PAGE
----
Covid-19 has highlighted underlying vulnerabilities that undermine South African citizens’ quality of life. These include growing inequality, limited and/or aging infrastructure, and a shortage of public resources to address these challenges – but applying smart city principles to all cities, and not only flagship projects, can help address some of these vulnerabilities.
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Smart cities put people and the environment at the heart of high-tech developments that use data and technology (digital transformation) to drive service delivery and quality-of-life improvements for residents.
But to support these efficiencies, flagship smart cities often put the technology at the centre and want to implement all innovations at once, which comes with high upfront capital investments that are recovered through higher property values and rentals.
This immediately excludes the majority of the population from ever being able to afford to live in a smart city. And, in a country with one of the greatest inequality gaps, everything possible needs to be done to guard against deepening the chasm between lower and higher income groups.
The ability to earn a return on high smart city investments depends on external factors, like economic downturns and requirements to include social housing. These factors can make smart city flagship projects unviable, as was the case with the shelved Chinese-led development in Gauteng.
What’s more, flagship smart cities are not always replicable – technologies piloted in new-build projects can’t always be retrofitted to existing infrastructure.
However, there is immense opportunity – that is both scalable and replicable – in making existing cities smarter, more people-centric, and better able to address some of the vulnerabilities mentioned earlier.
So how can South African cities be made smarter? By following these three steps:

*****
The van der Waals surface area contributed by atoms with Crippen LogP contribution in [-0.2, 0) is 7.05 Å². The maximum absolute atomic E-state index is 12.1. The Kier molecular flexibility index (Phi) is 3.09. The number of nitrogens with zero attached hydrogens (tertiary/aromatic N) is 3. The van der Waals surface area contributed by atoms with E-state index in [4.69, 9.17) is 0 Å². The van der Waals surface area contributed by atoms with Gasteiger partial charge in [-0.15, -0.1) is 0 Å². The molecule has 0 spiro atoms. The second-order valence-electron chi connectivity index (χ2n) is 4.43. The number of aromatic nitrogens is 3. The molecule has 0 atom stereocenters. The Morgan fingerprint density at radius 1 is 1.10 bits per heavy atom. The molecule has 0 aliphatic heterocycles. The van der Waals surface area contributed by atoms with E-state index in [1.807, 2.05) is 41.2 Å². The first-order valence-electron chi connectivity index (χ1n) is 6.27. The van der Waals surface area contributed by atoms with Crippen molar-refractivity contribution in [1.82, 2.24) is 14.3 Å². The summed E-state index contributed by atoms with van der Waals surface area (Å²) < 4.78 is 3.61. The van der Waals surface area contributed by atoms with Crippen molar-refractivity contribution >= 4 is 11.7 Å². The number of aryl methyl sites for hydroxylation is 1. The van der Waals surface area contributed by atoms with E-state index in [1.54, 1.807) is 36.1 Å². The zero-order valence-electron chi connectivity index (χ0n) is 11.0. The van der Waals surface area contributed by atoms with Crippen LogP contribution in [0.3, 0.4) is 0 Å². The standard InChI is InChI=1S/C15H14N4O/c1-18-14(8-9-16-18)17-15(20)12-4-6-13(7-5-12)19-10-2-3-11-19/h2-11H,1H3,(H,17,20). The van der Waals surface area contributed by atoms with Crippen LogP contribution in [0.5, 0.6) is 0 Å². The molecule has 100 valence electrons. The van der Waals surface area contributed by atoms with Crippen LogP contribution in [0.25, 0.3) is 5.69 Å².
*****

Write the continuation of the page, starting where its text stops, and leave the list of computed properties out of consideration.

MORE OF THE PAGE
- Gather data
- Experiment rapidly
- Partner broadly
Data is the foundation of everything in a smart city, because knowing exactly what is going on within the city, and what the implications of those events are, helps authorities make better decisions, faster.
Ideally, data should be gathered in (near) real-time from a wide range of sources and sensors. Insights should be presented in a way that allows decision-makers to act as events unfold and helps them to understand how patterns evolve over time. Using this data and technology layer as a foundation, cities can build digital twins and other applications for public use.
That said, accessing accurate, relevant, and real-time data is a challenge in South Africa. When it comes to infrastructure, authorities often don’t know exactly what exists, what state it’s in, or what it’s being used for.
That means that South African cities must start gathering information to paint a true picture of what they have to work with. Only then can their managers plan how to make cities more liveable and better maintained.
Rapid experimentation is the only cost-effective way to quickly learn which technologies work in the local context, prior to larger scale rollouts.
To make this happen systemically, clear plans that prioritise what experiments will be conducted in which cities are needed, to form a solid business case for both the current setting and how the experiments will be replicated and scaled to future applications.
Remember, these experiments can fail – and it’s okay if they do, as long as they’re stopped immediately and that the lessons learnt are shared widely to prevent future misallocations of funding.
An interesting example when it comes to smart experimenting is the Count Dropula smart water meter launched during the peak of Cape Town’s water crisis in 2018. Developed by a University of Stellenbosch associate professor, the meter helped schools rapidly address water leaks by notifying them immediately of consumption spikes. Once installed at 350 schools, Count Dropula saved almost 550-million litres in 17 months.
Learning from and partnering with the private sector has additional benefits. A 2018 MGI report found that “more than half of the initial investment that needs to be made [in service and infrastructure systems] by the public sector would generate a positive financial return, which opens the door to partnerships”.
This is particularly relevant for a government that is fiscally constrained as it responds to an unprecedented pandemic, as South Africa’s government is. A broad partnership with the private sector, academia, and NGOs also allows for more creative and diverse uses of available data.
On a broader scale, it requires connecting urban development with public-sector initiatives, like the Presidential Commission for the Fourth Industrial Revolution, Johannesburg’s Tshimologong Precinct, and Ekurhuleni’s Drone Accelerator Programme.
Ultimately, making our cities smarter is a sustainable and impactful way to improve quality of life within urban areas. Although often associated with wealthy areas, the smart city concept can be applied to lower-income areas, to unlock the transformative impact that technology can have on people’s quality of life.